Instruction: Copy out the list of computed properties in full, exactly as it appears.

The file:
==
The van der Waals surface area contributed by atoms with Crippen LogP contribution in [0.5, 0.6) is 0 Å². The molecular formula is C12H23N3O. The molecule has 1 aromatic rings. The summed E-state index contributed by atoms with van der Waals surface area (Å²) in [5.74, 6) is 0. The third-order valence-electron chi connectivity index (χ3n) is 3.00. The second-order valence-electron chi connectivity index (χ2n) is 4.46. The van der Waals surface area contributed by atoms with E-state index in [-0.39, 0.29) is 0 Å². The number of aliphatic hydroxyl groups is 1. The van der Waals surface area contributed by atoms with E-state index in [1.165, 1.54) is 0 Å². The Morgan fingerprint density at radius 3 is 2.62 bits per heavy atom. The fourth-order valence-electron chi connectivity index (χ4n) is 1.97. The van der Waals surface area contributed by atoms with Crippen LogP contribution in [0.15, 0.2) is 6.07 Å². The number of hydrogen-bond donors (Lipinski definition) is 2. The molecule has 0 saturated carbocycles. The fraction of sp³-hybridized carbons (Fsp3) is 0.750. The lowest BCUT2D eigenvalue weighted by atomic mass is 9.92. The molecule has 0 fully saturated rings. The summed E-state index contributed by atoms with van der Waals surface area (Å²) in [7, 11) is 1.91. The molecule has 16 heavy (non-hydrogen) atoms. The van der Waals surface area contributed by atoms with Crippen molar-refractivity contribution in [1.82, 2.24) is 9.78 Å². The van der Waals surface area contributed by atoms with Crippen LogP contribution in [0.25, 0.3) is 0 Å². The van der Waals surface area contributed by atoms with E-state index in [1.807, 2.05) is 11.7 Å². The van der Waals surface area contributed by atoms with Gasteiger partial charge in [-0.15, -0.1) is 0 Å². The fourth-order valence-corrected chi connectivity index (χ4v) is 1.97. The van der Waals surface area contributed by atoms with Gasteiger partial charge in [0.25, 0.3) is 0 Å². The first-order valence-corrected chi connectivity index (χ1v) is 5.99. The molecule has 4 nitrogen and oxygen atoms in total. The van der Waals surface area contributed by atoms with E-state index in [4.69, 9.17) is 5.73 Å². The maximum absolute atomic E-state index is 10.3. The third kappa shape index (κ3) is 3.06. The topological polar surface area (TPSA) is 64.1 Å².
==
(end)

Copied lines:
The van der Waals surface area contributed by atoms with Crippen LogP contribution in [0.5, 0.6) is 0 Å². The molecular formula is C12H23N3O. The molecule has 1 aromatic rings. The summed E-state index contributed by atoms with van der Waals surface area (Å²) in [5.74, 6) is 0. The third-order valence-electron chi connectivity index (χ3n) is 3.00. The second-order valence-electron chi connectivity index (χ2n) is 4.46. The van der Waals surface area contributed by atoms with E-state index in [-0.39, 0.29) is 0 Å². The number of aliphatic hydroxyl groups is 1. The van der Waals surface area contributed by atoms with E-state index in [1.165, 1.54) is 0 Å². The Morgan fingerprint density at radius 3 is 2.62 bits per heavy atom. The fourth-order valence-electron chi connectivity index (χ4n) is 1.97. The van der Waals surface area contributed by atoms with Crippen LogP contribution in [0.15, 0.2) is 6.07 Å². The number of hydrogen-bond donors (Lipinski definition) is 2. The molecule has 0 saturated carbocycles. The fraction of sp³-hybridized carbons (Fsp3) is 0.750. The lowest BCUT2D eigenvalue weighted by atomic mass is 9.92. The molecule has 0 fully saturated rings. The summed E-state index contributed by atoms with van der Waals surface area (Å²) in [7, 11) is 1.91. The molecule has 16 heavy (non-hydrogen) atoms. The van der Waals surface area contributed by atoms with Crippen molar-refractivity contribution in [1.82, 2.24) is 9.78 Å². The van der Waals surface area contributed by atoms with Crippen LogP contribution in [0.25, 0.3) is 0 Å². The van der Waals surface area contributed by atoms with E-state index in [1.807, 2.05) is 11.7 Å². The van der Waals surface area contributed by atoms with Gasteiger partial charge in [-0.15, -0.1) is 0 Å². The fourth-order valence-corrected chi connectivity index (χ4v) is 1.97. The van der Waals surface area contributed by atoms with Gasteiger partial charge in [0.25, 0.3) is 0 Å². The first-order valence-corrected chi connectivity index (χ1v) is 5.99. The molecule has 4 nitrogen and oxygen atoms in total. The van der Waals surface area contributed by atoms with E-state index in [4.69, 9.17) is 5.73 Å². The maximum absolute atomic E-state index is 10.3. The third kappa shape index (κ3) is 3.06. The topological polar surface area (TPSA) is 64.1 Å².